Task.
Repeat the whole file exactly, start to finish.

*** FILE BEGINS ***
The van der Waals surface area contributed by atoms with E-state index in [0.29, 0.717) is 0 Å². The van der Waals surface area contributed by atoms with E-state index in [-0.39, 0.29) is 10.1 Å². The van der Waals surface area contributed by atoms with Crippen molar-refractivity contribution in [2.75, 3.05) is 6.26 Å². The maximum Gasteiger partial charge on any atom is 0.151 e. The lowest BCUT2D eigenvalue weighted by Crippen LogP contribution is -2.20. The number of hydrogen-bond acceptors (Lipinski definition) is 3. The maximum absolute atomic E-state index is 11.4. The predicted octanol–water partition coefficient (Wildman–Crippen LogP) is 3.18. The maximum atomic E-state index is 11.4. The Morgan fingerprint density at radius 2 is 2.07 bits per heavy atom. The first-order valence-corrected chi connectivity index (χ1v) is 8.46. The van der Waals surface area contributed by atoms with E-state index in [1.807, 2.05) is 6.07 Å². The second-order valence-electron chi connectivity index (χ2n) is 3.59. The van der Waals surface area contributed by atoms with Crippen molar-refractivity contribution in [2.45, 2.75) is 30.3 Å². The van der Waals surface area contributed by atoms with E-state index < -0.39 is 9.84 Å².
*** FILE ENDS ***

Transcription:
The van der Waals surface area contributed by atoms with E-state index in [0.29, 0.717) is 0 Å². The van der Waals surface area contributed by atoms with E-state index in [-0.39, 0.29) is 10.1 Å². The van der Waals surface area contributed by atoms with Crippen molar-refractivity contribution in [2.75, 3.05) is 6.26 Å². The maximum Gasteiger partial charge on any atom is 0.151 e. The lowest BCUT2D eigenvalue weighted by Crippen LogP contribution is -2.20. The number of hydrogen-bond acceptors (Lipinski definition) is 3. The maximum absolute atomic E-state index is 11.4. The predicted octanol–water partition coefficient (Wildman–Crippen LogP) is 3.18. The maximum atomic E-state index is 11.4. The Morgan fingerprint density at radius 2 is 2.07 bits per heavy atom. The first-order valence-corrected chi connectivity index (χ1v) is 8.46. The van der Waals surface area contributed by atoms with E-state index in [1.807, 2.05) is 6.07 Å². The second-order valence-electron chi connectivity index (χ2n) is 3.59. The van der Waals surface area contributed by atoms with Crippen molar-refractivity contribution in [2.45, 2.75) is 30.3 Å². The van der Waals surface area contributed by atoms with E-state index < -0.39 is 9.84 Å².